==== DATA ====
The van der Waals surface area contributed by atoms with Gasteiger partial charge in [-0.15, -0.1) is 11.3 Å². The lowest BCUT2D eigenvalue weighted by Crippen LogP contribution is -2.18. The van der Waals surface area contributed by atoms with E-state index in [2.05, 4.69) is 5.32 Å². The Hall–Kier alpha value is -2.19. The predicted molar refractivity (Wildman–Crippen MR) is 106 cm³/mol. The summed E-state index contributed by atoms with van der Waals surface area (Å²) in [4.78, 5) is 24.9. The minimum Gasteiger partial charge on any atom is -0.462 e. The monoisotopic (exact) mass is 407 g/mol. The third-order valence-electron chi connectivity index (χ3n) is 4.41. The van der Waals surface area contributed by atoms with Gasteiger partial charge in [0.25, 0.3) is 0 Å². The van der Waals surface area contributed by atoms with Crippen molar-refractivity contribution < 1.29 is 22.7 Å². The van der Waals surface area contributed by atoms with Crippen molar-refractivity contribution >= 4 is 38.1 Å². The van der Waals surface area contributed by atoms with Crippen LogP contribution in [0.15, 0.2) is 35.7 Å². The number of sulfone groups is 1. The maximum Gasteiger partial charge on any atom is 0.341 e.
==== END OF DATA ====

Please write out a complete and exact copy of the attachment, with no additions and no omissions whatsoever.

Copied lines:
The van der Waals surface area contributed by atoms with Gasteiger partial charge in [-0.15, -0.1) is 11.3 Å². The lowest BCUT2D eigenvalue weighted by Crippen LogP contribution is -2.18. The van der Waals surface area contributed by atoms with E-state index in [2.05, 4.69) is 5.32 Å². The Hall–Kier alpha value is -2.19. The predicted molar refractivity (Wildman–Crippen MR) is 106 cm³/mol. The summed E-state index contributed by atoms with van der Waals surface area (Å²) in [4.78, 5) is 24.9. The minimum Gasteiger partial charge on any atom is -0.462 e. The monoisotopic (exact) mass is 407 g/mol. The third-order valence-electron chi connectivity index (χ3n) is 4.41. The van der Waals surface area contributed by atoms with Gasteiger partial charge in [0.25, 0.3) is 0 Å². The van der Waals surface area contributed by atoms with Crippen molar-refractivity contribution < 1.29 is 22.7 Å². The van der Waals surface area contributed by atoms with Crippen molar-refractivity contribution >= 4 is 38.1 Å². The van der Waals surface area contributed by atoms with Crippen LogP contribution in [0.15, 0.2) is 35.7 Å². The number of sulfone groups is 1. The maximum Gasteiger partial charge on any atom is 0.341 e.